Saturday 20 April 2013

Little Comets | The Gate Arts Centre Cardiff, Live Review 19/04/2013

Having lived in Cardiff for 3 years as a student it must be said that it's quite shameful on my own part that last night was my first venture to The Gate Arts Centre. A beautifully converted church set in the heart of the city aiming to educate, engage and promote the arts in all its forms.

Tonight it was playing host to a band that for some reason or other I was yet to see live in the 5 or so years I'd been listening. Half way through their current UK tour and still basking in their striking and undeniably well recieved second album 'Life Is Elsewhere' the Geordie four piece that is Little Comets make their way on to Welsh soil for what became a fantastic and enthralling night of live music. 


Kicking off the evenings proceedings was the delightful Denuo. Having seen their name appear on numerous line-ups across Cardiff the past few years it was nice to finally catch the North Walians in action. Whilst sadly the crowd was a little apprehensive to make their way down from their seats the band put on a gripping performance fuelled by Tom Mason's expansive vocals.With hard hitting percussion and emotive guitars that bounced around the high ceilings Denuo go a long way to cultivating a high brow maturism that echoes throughout their music. Joined on stage halfway through their set by fellow musician Greta Isaac their three way vocal harmonies provided an uplifting twist to their powerful, captivating sound. A thoroughly enjoyable performance. One I hopefully won't wait so long before seeing again.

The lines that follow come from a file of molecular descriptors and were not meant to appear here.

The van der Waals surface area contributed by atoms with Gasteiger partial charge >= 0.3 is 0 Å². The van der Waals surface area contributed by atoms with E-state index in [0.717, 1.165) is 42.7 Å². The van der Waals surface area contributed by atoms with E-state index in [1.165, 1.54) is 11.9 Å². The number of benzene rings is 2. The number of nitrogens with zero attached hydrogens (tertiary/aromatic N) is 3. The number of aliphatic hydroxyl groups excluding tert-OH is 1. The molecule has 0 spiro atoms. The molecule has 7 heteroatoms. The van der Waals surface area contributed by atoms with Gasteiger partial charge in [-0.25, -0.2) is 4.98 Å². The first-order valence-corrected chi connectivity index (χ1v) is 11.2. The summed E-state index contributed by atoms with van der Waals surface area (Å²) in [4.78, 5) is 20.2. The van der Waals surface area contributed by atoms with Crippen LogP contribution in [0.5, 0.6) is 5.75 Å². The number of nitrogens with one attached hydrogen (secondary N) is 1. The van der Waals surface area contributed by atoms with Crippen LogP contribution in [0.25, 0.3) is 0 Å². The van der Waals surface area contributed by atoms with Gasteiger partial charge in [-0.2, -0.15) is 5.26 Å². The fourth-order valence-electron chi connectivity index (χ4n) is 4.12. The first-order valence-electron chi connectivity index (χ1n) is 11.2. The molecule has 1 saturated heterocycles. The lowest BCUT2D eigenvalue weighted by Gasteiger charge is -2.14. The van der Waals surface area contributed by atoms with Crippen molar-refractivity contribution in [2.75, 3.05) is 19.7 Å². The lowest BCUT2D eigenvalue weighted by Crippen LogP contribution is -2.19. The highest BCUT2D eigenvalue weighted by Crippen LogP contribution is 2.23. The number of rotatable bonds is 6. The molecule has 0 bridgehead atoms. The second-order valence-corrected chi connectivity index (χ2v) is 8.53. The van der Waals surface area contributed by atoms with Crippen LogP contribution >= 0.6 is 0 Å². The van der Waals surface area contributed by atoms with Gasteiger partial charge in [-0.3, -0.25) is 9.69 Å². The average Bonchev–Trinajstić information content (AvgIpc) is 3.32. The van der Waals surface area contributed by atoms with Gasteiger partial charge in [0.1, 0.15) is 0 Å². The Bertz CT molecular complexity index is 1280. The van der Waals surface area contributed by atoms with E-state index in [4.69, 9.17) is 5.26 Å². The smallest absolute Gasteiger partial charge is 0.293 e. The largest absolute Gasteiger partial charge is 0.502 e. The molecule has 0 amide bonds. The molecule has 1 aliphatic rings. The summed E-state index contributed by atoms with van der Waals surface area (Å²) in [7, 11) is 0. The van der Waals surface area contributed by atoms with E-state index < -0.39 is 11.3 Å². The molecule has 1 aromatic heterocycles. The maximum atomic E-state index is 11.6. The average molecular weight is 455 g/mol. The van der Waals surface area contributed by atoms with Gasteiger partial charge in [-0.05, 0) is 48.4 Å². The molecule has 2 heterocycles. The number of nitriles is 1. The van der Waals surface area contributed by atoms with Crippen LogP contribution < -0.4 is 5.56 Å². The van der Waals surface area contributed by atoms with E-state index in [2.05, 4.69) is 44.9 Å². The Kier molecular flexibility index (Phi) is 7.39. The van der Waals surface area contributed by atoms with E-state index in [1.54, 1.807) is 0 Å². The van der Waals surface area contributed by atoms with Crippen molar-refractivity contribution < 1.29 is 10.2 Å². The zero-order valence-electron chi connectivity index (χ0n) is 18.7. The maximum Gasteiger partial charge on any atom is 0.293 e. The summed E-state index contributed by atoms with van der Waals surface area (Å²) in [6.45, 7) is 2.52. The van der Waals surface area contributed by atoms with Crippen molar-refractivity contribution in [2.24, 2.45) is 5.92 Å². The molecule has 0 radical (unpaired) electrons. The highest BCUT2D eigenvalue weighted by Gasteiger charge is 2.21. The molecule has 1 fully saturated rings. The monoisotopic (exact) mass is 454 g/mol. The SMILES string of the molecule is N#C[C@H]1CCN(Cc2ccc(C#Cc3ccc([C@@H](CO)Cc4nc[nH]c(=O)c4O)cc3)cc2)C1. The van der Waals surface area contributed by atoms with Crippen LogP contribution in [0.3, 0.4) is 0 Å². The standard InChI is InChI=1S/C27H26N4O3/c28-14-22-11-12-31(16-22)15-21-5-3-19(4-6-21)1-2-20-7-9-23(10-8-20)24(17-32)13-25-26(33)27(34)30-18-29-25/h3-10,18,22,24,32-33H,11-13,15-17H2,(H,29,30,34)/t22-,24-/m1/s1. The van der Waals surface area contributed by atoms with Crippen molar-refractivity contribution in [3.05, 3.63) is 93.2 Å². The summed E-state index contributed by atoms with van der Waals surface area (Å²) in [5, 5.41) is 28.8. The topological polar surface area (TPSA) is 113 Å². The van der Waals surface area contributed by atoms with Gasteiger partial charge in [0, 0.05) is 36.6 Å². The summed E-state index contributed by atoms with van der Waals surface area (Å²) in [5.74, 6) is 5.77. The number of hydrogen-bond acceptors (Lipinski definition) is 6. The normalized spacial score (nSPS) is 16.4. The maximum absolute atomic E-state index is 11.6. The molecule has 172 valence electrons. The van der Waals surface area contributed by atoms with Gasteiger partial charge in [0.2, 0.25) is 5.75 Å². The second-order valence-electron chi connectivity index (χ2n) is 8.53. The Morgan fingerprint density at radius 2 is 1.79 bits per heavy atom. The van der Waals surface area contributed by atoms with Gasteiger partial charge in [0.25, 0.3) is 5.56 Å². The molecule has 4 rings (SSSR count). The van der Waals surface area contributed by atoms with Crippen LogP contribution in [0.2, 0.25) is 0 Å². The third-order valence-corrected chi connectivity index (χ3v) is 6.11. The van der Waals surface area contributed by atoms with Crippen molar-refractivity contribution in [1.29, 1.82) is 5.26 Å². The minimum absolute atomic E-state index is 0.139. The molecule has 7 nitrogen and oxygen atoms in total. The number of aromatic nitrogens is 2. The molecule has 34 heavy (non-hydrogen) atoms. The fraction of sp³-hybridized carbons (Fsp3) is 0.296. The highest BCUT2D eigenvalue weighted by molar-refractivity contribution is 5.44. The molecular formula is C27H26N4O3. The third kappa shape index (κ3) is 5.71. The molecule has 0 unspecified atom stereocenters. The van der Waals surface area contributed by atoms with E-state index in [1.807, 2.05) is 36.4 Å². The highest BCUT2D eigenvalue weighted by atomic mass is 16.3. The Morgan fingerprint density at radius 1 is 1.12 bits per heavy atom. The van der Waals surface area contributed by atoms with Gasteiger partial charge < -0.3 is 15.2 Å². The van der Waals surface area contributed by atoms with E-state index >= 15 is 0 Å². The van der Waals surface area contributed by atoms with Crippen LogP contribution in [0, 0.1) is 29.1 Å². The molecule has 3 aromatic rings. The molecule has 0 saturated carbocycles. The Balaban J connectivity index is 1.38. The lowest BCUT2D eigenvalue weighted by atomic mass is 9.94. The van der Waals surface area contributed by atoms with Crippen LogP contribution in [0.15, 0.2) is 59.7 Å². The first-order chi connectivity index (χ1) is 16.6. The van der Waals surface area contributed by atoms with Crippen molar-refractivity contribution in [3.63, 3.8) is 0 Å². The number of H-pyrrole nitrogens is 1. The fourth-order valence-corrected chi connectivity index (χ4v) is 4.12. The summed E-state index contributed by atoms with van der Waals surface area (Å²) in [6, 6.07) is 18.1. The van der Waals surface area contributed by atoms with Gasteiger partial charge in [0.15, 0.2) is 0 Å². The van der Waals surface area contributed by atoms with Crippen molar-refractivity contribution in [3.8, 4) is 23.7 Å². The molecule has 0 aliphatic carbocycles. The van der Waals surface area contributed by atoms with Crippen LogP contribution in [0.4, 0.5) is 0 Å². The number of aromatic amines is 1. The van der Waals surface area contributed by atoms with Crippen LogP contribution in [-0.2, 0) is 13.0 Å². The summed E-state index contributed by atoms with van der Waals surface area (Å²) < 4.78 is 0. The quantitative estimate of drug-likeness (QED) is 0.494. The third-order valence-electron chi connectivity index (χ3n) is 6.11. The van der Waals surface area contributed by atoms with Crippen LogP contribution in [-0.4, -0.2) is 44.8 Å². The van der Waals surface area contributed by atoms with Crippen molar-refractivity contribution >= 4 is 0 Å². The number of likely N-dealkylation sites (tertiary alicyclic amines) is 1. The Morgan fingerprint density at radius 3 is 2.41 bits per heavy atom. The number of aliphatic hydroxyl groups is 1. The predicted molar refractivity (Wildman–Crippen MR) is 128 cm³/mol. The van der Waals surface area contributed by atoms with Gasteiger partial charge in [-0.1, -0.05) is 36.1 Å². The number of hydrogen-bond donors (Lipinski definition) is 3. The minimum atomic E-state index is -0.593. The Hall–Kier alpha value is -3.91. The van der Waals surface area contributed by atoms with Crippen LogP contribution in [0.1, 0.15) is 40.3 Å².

George Waite of The Crookes

With the crowd loosened up and the front of the stage becoming ever more populated Sheffield's The Crookes, a band I've been looking forward to seeing for quite some time since missing their last show in Cardiff, took their place. Their crooning 50's inspired Indie acquiescently welcomed with open arms. Playing through a highly energetic set featuring tracks from both 'Chasing After Ghosts' & 'Hold Fast' the band look genuinely pleased to be here which translates well to the young fresh faced audience who are more than happy to join in clapping along to 'Maybe in the Dark'. With a brash sound toned down by piercingly beautiful guitars the crowd is whipped in to a frenzy with such high enthusiasm from both them and band alike. Whilst some of their songs carry a poignant reminder of love & loss the band's laddish charm adds an instigative responsiveness edging you on to dance; Something you can't refuse. Frontman George Waite does his best to entice the remaining fans down to the front (who at this point must have been fighting every temptation to join in the fun) for one final blast of their poetic tenderness before heartwarmingly thanking Little Comets for inviting them out on tour with them. A showstopping display of high flying, jangly guitar-pop that has no doubt earned them some new fans tonight.

Little Comets